Greater Baltimore Center for Pregnancy Concerns v. Mayor and City Council of Baltimore
Description: The city of Baltimore passed an ordinance that forces pregnancy resource centers to post signs discouraging women from using their services.
Federal court rules in favor of pregnancy resource centers, free speech
“No American should be forced to promote activities or speak messages that violate their deepest convictions, as Baltimore’s ordinance required. That law is very similar to ones in other places of the country, such as California and Illinois, where ADF is currently seeking to protect the constitutionally protected freedoms of other pregnancy resource centers that are being threatened by the government. The court’s decision in this case will provide persuasive precedent to defend free speech there and in other states. We commend allied attorney Mark Rienzi and the rest of the pregnancy centers’ legal team for this important First Amendment victory.”
- Pronunciation guide: Bowman (BOH-min')
Additional resources: Greater Baltimore Center for Pregnancy Concerns v. Mayor and City Council of Baltimore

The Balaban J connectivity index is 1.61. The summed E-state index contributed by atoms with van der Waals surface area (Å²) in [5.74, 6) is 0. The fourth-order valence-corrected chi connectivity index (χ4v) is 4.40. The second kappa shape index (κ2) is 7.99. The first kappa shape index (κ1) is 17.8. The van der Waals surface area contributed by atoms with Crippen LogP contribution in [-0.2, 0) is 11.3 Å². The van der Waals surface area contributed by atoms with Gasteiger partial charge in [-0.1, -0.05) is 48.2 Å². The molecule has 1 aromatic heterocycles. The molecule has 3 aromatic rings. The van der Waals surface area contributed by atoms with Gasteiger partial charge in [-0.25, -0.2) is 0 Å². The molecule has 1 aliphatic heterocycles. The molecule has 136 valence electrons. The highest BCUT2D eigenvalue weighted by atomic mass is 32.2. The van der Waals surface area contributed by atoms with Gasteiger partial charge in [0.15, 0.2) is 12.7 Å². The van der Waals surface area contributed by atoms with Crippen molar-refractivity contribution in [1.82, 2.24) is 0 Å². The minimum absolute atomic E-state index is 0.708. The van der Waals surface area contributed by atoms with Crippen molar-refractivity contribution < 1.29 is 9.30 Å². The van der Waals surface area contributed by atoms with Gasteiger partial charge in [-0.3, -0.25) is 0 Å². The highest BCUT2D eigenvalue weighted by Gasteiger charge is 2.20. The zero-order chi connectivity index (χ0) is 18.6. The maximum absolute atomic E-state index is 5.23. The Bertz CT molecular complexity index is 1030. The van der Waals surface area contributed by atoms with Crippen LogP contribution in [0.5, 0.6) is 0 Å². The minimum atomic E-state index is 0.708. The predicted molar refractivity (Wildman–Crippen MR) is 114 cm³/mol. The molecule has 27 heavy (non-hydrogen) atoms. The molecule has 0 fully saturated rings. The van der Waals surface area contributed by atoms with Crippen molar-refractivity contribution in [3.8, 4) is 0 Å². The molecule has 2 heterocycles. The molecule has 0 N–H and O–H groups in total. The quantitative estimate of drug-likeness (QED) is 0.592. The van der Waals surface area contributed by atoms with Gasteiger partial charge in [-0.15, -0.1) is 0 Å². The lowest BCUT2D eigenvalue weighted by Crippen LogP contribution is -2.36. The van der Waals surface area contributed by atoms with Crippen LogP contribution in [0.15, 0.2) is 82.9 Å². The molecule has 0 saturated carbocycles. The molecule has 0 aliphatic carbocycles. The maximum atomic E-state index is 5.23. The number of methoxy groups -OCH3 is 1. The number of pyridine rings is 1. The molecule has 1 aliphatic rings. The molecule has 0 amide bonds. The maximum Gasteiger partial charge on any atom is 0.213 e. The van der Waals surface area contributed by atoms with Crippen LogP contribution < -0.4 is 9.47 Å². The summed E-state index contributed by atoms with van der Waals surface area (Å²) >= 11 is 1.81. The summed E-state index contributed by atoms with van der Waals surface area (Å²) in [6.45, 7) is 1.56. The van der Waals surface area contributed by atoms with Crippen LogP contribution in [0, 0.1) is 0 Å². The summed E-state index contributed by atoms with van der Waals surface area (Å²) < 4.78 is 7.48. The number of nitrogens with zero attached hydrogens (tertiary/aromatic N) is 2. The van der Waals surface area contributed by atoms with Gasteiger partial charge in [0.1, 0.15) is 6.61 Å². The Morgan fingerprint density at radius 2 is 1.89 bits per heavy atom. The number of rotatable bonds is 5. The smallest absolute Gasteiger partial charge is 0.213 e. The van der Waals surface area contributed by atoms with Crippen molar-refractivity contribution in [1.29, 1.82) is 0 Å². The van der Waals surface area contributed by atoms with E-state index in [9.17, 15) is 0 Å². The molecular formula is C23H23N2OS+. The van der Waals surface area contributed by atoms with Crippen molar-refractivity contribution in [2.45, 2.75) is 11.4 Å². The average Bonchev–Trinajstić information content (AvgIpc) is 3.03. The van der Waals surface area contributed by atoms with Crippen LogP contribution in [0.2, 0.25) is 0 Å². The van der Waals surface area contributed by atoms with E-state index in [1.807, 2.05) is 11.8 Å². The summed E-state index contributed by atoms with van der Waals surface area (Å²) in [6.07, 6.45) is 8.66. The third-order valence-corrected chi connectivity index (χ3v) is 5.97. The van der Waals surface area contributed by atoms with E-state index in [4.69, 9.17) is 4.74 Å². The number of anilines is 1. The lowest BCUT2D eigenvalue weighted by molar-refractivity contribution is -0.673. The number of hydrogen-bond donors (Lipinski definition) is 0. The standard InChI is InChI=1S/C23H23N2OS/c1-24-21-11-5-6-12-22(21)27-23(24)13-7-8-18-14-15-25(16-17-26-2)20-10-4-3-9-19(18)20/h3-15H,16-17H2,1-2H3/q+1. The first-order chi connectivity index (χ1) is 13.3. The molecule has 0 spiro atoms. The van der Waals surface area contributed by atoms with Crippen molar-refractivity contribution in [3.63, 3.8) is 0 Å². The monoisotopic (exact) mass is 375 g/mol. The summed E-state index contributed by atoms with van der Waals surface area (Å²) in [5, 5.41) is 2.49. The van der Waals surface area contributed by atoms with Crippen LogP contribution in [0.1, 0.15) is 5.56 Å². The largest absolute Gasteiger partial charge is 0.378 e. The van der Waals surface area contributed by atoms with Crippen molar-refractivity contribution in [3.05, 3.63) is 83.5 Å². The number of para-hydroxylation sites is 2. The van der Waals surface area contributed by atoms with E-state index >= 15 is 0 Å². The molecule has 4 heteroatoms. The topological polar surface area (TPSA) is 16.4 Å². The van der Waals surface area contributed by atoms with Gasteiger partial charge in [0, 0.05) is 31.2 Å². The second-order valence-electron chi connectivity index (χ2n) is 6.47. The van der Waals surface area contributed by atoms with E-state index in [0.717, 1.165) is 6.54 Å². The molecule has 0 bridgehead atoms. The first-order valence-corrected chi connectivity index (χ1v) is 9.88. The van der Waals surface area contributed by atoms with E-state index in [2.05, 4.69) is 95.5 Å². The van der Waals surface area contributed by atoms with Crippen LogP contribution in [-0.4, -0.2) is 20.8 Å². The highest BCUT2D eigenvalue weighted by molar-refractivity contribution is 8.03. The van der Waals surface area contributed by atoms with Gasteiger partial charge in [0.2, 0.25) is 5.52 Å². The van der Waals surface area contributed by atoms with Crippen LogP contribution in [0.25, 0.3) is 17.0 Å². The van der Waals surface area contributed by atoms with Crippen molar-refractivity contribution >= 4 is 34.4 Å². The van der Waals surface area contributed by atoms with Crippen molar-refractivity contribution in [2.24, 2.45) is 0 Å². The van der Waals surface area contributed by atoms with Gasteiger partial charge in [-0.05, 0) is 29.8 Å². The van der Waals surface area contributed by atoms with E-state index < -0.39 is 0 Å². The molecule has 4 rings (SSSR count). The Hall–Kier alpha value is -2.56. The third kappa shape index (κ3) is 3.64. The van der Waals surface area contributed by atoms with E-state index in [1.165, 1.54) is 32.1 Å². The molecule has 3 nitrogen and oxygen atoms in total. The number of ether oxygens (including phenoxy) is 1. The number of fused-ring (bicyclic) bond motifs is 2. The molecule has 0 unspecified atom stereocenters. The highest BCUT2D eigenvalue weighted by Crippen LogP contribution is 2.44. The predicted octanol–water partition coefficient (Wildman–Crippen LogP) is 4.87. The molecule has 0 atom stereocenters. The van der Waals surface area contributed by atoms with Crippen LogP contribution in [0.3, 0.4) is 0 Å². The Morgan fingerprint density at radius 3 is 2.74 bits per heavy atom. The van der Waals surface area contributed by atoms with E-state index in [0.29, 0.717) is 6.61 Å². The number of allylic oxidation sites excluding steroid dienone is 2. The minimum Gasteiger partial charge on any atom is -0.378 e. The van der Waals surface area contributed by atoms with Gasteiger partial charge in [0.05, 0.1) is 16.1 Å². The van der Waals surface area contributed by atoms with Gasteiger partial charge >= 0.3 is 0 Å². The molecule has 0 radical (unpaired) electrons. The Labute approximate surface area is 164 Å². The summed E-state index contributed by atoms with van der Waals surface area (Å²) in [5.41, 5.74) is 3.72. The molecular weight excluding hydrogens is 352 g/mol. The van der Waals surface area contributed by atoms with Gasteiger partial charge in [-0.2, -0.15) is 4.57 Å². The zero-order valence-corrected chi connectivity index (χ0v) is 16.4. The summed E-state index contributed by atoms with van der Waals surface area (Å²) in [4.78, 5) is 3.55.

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Matt Bowman serves as senior counsel for Alliance Defending Freedom, where he focuses on the impact of administrative law on religious freedom, the sanctity of life, and family. He most recently joined ADF in December 2020. From 2017 to 2020, Bowman was a senior executive service appointee in the Trump administration, serving the U.S. Department of Health and Human Services as Deputy General Counsel, and then in the Office for Civil Rights. Prior to joining HHS, Bowman was an accomplished litigator at ADF for over ten years. Before joining ADF in 2006, Bowman served as a law clerk for Judges Samuel A. Alito, Jr., and Michael A. Chagares, at the United States Court of Appeals for the Third Circuit, and for Judge John M. Roll at the U.S. District Court for the District of Arizona. Bowman earned his J.D. summa cum laude and was first in his class at Ave Maria School of Law in 2003. He is a member of the bar of the District of Columbia and Michigan and is admitted to practice at the U.S. Supreme Court and multiple federal appellate and district courts.